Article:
A dish that has the potential to inspire this debate in cuisine is Wylie Dufresne's foie gras knots. It's a simple enough concept. You take foie gras and add an enzyme that allows it to become flexible so you can cut it into long strands and tie it into knots. Those who insist on viewing cuisine though a lens of tradition would quickly dismiss the dish because the focus isn't on the quality of the ingredients, but on the effect caused by what has been added to the ingredient. And while I understand why people lodge that particular complaint (In fact I've offered it myself,) it's also wrongheaded to dismiss on that basis alone as the does make an aesthetic statement. In fact, my friend Gary and the other sociologists who are reading this post would say that the fact that Dufresne's dish has in part caused this discussion, is proof in and of itself of its aesthetic value.
If I read one more thing about the online reservation system at Momofuku Ko I think my eyes are going to bug out of my head. But despite the consternation surrounding the issue, it does give me the opportunity to discuss reservation systems in general, and how systems that impose some sort of limitation in terms of when you can reserve a table are inherently unfair to a customer. Yes I know, restaurateurs claim that systems that have an outside cutoff date are the fairest way to dole out reservations to those who want them. But as you will learn when we examine how these systems work and what they are really intended to accomplish, they have an intended purpose which has nothing to do with fairness.
There is a clear correlation between a restaurant taking reservations and the level of food that they serve. For example, people who go to Chinatown on a Saturday evening are perfectly willing to wait an hour and a half for a table because the delicious food comes at a delicious price (typically $30 a person or less.) But if the same people were going to spend $75 on dinner rather than $30, waiting in line for a table would be unheard of. That's because subsumed within the $75 price of a meal is the cost of a reservationist who answers the phone, and who inputs your reservation into the system. Like anything else in life, the more you pay, the more you usually get. If one were to amortize the cost of that reservationist and reservation system on a per meal basis, how much could it cost the restaurant? A few cents? Could it be $.50 or $1.00? I can't imagine that it would cost anywhere that much. So if the cost of offering your customers the ease that comes with a reservation system is so cheap, and the reality is, they end up paying for the cost because you pass it onto them anyway, why not make their lives easy and offer them the ability to make a reservation?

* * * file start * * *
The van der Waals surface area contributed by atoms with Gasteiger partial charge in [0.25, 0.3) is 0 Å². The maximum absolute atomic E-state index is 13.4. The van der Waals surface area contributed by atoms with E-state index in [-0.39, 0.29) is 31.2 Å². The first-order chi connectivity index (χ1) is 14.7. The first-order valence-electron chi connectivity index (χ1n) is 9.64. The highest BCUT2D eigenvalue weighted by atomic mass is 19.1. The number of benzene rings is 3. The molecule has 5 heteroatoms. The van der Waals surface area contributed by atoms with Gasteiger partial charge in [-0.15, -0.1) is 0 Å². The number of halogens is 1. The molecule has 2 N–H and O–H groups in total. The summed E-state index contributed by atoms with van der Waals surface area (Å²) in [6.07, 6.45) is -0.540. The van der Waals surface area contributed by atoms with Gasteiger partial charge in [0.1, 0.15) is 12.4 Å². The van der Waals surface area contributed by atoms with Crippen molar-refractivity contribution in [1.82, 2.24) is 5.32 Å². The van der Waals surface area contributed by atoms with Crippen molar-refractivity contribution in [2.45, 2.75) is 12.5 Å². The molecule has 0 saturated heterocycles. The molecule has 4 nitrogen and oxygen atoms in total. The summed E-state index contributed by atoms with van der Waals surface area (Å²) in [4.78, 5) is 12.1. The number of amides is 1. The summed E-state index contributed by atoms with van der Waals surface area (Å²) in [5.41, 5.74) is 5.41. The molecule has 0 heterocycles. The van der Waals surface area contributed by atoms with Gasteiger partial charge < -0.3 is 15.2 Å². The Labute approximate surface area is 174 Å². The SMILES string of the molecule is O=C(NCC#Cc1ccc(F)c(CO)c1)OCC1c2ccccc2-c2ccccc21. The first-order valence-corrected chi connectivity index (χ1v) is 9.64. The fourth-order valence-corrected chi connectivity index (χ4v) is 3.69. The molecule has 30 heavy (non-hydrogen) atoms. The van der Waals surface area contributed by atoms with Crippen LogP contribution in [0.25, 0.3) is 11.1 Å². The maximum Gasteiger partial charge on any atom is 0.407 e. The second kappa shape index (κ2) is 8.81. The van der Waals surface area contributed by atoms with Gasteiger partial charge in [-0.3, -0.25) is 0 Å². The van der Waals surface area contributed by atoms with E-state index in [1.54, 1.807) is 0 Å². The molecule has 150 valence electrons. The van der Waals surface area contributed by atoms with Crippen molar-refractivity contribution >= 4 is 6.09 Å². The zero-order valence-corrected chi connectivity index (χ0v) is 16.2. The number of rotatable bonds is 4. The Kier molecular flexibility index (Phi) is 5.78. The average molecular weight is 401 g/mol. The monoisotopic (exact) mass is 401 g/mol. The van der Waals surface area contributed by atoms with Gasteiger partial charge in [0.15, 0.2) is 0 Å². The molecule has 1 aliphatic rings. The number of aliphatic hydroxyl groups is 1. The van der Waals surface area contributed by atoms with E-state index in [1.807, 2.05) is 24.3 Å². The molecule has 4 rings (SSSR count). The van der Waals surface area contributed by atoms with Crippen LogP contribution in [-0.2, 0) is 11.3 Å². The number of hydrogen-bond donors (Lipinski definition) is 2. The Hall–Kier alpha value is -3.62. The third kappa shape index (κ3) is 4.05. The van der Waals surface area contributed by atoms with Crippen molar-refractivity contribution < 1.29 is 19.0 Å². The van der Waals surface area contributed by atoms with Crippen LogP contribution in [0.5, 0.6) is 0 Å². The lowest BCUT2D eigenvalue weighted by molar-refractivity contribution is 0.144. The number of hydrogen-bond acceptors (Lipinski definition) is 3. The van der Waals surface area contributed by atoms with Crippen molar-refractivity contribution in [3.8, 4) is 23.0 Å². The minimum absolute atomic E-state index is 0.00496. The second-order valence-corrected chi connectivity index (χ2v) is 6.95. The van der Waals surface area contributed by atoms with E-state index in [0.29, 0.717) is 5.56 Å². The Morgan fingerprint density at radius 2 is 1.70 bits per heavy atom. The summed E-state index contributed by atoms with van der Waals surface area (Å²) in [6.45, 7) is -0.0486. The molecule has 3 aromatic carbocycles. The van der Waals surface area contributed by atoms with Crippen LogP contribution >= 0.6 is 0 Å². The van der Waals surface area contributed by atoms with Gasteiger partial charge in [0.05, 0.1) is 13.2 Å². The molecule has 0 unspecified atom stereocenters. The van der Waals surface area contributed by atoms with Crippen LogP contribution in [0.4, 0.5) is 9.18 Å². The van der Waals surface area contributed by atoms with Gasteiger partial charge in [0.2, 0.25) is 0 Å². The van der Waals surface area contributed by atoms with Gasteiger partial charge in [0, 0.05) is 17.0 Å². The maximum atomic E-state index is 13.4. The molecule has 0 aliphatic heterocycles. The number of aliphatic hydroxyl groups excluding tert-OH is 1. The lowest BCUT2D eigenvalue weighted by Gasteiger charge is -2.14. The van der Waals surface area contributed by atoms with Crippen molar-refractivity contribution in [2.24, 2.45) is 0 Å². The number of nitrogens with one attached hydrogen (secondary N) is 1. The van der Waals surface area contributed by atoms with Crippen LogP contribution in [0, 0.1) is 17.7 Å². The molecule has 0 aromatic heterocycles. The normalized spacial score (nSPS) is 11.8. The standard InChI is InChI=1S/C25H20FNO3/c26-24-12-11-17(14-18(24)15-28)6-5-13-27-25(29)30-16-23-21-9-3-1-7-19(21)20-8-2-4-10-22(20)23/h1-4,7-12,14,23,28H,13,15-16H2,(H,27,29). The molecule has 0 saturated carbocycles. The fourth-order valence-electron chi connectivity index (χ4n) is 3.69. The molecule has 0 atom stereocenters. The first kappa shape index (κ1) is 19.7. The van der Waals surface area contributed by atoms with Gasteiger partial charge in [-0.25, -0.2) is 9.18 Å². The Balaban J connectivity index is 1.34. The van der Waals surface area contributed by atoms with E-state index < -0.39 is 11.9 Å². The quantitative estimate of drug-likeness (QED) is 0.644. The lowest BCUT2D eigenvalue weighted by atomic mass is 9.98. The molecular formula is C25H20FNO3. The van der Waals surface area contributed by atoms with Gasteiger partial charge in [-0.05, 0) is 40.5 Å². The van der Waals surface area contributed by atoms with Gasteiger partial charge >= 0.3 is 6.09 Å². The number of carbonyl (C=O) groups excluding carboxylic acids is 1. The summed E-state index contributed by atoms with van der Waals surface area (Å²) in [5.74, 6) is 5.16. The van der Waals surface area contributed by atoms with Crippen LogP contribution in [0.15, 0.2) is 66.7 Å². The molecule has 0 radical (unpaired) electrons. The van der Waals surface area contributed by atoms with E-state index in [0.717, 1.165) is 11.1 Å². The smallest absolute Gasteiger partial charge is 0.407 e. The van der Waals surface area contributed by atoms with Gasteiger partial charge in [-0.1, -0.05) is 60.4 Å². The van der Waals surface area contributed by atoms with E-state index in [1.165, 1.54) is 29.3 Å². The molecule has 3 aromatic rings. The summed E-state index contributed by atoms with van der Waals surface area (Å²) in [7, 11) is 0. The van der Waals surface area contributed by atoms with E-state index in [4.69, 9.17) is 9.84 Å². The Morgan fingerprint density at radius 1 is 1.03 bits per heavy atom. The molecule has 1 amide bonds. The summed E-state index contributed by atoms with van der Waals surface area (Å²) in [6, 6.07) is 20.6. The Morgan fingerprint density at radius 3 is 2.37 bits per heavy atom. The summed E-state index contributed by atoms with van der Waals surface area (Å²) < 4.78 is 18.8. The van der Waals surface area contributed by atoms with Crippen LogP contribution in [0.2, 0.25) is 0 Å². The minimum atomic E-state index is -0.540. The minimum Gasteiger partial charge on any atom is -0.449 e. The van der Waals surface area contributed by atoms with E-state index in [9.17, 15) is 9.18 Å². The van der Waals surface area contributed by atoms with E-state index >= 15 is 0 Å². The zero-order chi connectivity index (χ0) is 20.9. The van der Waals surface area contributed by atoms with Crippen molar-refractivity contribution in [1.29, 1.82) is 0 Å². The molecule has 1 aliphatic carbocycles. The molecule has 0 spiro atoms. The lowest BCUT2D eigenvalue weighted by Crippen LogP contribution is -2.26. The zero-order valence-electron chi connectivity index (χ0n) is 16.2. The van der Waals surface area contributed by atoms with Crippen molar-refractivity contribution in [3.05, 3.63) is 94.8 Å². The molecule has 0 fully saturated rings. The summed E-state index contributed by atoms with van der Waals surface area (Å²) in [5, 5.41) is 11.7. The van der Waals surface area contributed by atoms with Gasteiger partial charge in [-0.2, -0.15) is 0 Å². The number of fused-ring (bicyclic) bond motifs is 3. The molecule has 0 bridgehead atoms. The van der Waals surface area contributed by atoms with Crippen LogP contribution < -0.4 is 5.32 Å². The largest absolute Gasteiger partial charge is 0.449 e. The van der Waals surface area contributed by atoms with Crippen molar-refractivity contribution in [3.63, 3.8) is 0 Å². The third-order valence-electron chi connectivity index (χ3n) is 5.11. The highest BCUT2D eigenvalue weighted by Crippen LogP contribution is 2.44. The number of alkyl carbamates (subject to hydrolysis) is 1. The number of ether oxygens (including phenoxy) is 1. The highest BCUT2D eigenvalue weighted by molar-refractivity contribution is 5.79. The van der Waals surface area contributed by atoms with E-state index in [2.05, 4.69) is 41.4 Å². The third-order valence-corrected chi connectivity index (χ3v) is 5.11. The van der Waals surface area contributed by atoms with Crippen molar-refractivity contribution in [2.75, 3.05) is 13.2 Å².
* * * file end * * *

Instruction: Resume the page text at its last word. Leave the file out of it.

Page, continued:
Taking a Rest From Resto
Not that long ago, a new restaurant opening in New York City meant that investors had funded a seven figure installation as well as huge overhead for staffing the kitchen and the front of the house. But over the last few years, many young chefs and entrepreneurs have shunned large capital investments and instead have been opening smaller restaurants featuring cuisines that are based on top quality market ingredients combined with highly competent cooking. Restaurants like Prune, Tia Pol, Spotted Pig and Degustation are a few that come to mind, where the chef is talented enough to be running a kitchen that turns out 200 or more dinners a night, but who have chosen to work in a setting that is not much more than a bar or pub serving between 50-100 covers a night.
One of the best restaurants to open in the genre was Resto, which is sort of half bar/half restaurant, and which resides in the middle of E. 29th St, equi-distant from Park Avenue South and Curry Hill. Resto's chef is Ryan Skeen, who for some reason that has never been properly explained, decided to showcase his talent through the prism of Belgian cuisine. But for many of us who are familiar with the restaurant, the Belgian theme is almost an affect and the real draw at Resto is the superb ingredients that Skeen sources from various producers in the Northeast. For example, I have no hesitation to say that his 28-day aged Cote de Boeuf from Four Story Hill Farms is among the five best steaks one can get in New York City. That he serves it with a nice, bitter greeens, and some very good double cooked fries with mayonaisse (otherwise known as Belgian style,) only adds to the gustatory pleasure.